There is a moment of quietude one reaches when all projects are put to bed and one wonders, “Now what?”

“Now what” is infinitely better to ponder than the “What the hell have I just done?” that threatens to overtake one’s psyche.

Whoever ratted me out at work, I almost want to send them a thank-you card instead of murdering them in their beds. I look forward to leaving the semantics behind when I clean out my desk on Friday.

But I will miss my favorite parts of the job. The morning check-ins with A, our first cigarette break of the day before we get started on our work (we aren’t morning people), the brainstorming sessions, the midday therapy sessions, the food/smoke runs in the afternoon, the late-day check-ins with “Adonis” and the camaraderie we all share in general with each other and our vendors.

Next week at this time, I will have nowhere to be, no pressures other than figuring out where the car payment is coming from. I’ve waited so long for this time, but it didn’t happen the way I planned. Then again, nothing ever does unfold the way you expected it would.

The job with the vendor may or may not work out. They are being met with resistance about me being a customer and all — can’t they see that as a customer, I am the best person to transition into their job opening? And it makes me wonder whether they would be comfortable having me when I was so thoroughly displeased with my former employer.

I’ve spent so much time hoping for miracles, but the reality hit today that all I ever really wanted was respect. I neither needed nor wanted to be celebrated — just accepted as a contributing member of the team. I hated being accused of keeping my department in the proverbial “silo” because I was always reaching out to help others — particularly others who wanted no suggestions or manpower or ideas or communication. The dichotomy drove me to distraction sometimes.

I’m trying not to feel guilty about taking a month off before I start looking for what it is I’m going to do next. The money situation is the killer, of course — I really do need the time to gather the strength to decide what I want to do before I go about doing it. We all go from job to job or life situation to life situation, assuming the next one is better. And sometimes it is, but more often, we trade bad for bad. I hated most of my staff at my last job but handpicked and nurtured everyone I had on my team at this job. But I supported the vision of my last job and hated the lack of vision at the current one. What would my next move have brought? Why can’t I take the time to prioritize and be prepared to search for what exactly I want and be able to live with what I don’t necessarily desire?

This is what makes me hate the welfare system. We reward people who shit out five kids and pay them to stay at home. But for people who are truly suffering an identity crisis, as I am doing right now, shouldn’t we get back some of the money we dumped into TANF so that we can massage our feet before we jump back into the race? Employers enjoy the luxury of interviewing a ton of candidates before settling on the right one — they leave positions open indefinitely and overburden the remaining staff. Why can’t I entertain several career possibilities without the distraction of wondering just how long it will be until my car is repossessed?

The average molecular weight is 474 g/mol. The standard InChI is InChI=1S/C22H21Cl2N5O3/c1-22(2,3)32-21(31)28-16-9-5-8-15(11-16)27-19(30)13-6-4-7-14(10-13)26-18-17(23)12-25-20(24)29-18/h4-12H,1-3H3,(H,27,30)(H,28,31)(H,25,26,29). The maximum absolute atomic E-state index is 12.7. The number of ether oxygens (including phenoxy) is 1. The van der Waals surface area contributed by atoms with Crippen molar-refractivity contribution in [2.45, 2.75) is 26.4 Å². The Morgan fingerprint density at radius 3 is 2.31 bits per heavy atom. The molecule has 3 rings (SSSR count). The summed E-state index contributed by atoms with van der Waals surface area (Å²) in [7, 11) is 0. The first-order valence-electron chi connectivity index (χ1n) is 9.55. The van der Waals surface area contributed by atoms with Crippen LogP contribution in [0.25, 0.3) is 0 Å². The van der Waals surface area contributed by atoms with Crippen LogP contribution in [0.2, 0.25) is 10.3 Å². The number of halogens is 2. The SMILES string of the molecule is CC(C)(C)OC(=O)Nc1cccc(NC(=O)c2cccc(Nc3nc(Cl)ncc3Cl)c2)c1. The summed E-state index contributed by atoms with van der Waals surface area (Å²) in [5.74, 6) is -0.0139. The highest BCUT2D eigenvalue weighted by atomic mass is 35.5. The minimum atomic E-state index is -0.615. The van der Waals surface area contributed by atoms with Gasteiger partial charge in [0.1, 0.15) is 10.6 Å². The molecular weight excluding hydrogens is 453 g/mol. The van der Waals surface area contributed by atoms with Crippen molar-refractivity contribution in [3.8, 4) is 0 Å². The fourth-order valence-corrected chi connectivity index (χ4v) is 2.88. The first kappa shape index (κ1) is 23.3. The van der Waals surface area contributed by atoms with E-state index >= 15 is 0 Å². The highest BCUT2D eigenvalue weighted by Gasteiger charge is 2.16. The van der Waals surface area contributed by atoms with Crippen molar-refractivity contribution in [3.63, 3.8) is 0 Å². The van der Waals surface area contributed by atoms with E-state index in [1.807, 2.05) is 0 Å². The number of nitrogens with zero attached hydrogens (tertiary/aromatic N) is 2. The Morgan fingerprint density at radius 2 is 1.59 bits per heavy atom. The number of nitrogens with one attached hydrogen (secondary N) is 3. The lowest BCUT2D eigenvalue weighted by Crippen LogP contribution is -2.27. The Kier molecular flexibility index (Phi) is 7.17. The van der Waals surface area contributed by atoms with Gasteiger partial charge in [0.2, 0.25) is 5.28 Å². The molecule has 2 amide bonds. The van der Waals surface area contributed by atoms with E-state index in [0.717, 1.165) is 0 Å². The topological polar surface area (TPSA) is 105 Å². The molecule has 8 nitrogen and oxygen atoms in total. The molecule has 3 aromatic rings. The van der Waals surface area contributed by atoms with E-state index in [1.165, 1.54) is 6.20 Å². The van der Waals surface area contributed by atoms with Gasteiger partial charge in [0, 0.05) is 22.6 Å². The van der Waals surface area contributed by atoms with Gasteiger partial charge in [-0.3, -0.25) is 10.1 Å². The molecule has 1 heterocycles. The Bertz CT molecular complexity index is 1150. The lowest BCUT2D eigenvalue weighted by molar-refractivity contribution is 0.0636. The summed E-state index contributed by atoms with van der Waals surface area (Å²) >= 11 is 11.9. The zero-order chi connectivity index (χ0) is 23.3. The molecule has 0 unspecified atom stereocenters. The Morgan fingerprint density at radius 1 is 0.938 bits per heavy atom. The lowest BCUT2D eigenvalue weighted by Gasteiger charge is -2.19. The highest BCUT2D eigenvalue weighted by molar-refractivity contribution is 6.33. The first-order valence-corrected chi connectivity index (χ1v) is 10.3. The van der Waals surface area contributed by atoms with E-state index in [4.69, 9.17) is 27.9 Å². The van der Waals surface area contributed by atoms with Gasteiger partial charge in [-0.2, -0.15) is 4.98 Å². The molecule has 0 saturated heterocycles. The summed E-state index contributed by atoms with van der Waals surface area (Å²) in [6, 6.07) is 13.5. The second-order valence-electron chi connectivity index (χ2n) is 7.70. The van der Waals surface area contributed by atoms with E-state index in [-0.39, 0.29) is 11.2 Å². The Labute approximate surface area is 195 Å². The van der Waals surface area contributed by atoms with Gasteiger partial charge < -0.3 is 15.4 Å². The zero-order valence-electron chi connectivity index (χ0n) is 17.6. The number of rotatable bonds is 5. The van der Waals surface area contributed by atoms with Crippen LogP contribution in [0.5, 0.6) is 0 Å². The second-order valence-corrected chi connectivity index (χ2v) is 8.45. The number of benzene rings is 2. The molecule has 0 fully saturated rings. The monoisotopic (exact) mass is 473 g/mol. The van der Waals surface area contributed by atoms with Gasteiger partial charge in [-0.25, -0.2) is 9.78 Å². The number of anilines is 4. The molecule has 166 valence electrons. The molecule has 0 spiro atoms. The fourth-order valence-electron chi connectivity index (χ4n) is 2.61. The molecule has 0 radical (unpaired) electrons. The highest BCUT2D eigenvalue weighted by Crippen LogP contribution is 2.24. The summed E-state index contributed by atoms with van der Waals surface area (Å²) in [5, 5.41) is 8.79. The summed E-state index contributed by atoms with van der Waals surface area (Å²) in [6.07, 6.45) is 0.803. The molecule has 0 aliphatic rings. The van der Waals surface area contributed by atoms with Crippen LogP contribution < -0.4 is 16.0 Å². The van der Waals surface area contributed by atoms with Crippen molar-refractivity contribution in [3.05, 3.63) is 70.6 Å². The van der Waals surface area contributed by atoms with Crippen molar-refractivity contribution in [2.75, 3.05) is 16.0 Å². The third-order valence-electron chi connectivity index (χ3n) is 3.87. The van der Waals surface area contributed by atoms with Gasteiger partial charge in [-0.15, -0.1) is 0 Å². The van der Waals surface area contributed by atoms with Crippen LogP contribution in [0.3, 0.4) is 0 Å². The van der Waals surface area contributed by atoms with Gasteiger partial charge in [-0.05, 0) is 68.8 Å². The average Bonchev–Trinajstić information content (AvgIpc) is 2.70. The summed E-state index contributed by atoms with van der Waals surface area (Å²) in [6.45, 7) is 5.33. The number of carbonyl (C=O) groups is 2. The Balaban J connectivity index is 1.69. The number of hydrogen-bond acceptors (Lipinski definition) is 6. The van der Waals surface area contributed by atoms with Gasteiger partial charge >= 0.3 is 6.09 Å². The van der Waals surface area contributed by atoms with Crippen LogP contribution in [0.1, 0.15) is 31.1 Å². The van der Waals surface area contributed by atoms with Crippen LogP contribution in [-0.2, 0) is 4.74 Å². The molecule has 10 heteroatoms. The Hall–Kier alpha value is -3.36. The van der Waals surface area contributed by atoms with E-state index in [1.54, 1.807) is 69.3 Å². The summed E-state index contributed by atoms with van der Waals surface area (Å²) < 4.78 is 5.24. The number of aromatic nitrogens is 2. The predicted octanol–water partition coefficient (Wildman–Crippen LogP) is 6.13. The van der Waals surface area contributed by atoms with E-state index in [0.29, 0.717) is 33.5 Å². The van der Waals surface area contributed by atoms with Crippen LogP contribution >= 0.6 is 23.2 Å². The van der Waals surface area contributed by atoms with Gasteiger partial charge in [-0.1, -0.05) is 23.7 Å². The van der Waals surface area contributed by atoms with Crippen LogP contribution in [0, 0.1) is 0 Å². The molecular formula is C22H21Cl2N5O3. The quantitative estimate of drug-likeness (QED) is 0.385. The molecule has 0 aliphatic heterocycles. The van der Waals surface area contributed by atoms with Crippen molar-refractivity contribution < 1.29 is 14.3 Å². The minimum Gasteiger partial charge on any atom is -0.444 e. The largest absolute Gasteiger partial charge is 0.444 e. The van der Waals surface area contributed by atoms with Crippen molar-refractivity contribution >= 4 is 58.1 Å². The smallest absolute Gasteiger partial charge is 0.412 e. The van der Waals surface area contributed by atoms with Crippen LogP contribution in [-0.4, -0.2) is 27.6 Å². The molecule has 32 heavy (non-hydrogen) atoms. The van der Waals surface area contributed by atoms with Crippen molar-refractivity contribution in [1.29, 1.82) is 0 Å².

I will probably end up taking a stab at several careers at once. This is my right, this is my wish, this is my future. But there is the pressure to just take a “real” job for a year just to make ends meet (although even with a full-time job, I haven’t managed once to make ends even appear in the same ZIP Code, much less meet!). Tiff says it would be nice to “win” for a change — earning more money than we spend constitutes a win. But the thing is, the more money we make, the more we need. Sure, I don’t need to spend $136 on digital cable and broadband, but for as much as I work from home (as well as for how I am too poor to go out much), I see it as an investment. I keep meaning to cancel the cable and keep the broadband (at $50), but damn HBO and Showtime series (like “Six Feet Under,” “The L Word” and “Dead Like Me” keep me forking over the cash. Not like I can find anything ELSE to watch on the other 700 channels I have!

Anyway, suffice it to say that reality has hit. I didn’t mean (or want) to wallow, but I’m starting to get nervous. And I’m too tired to be nervous. I need to think about the future, but the present is draining the life out of me.

I have four pages of a to-do list, none of which has to do with finishing up the old job. This is a good thing, I guess. I will suddenly have the time to have a life again. But it’s not going to stop me from missing the life I had.

Word to Adonis, even though he has no idea where I am blogging now: I never expected that missing you would be so high on my to-do list. Maybe there is life for us — together — after this whole mess is over. Am I the only one hoping for this? You’ve promised that we won’t end. But first, we have to begin.

I have so many beginnings to anticipate; I just hope that I am aiming for the right things.

On iTunes: Seether f/Amy Lee, “Broken

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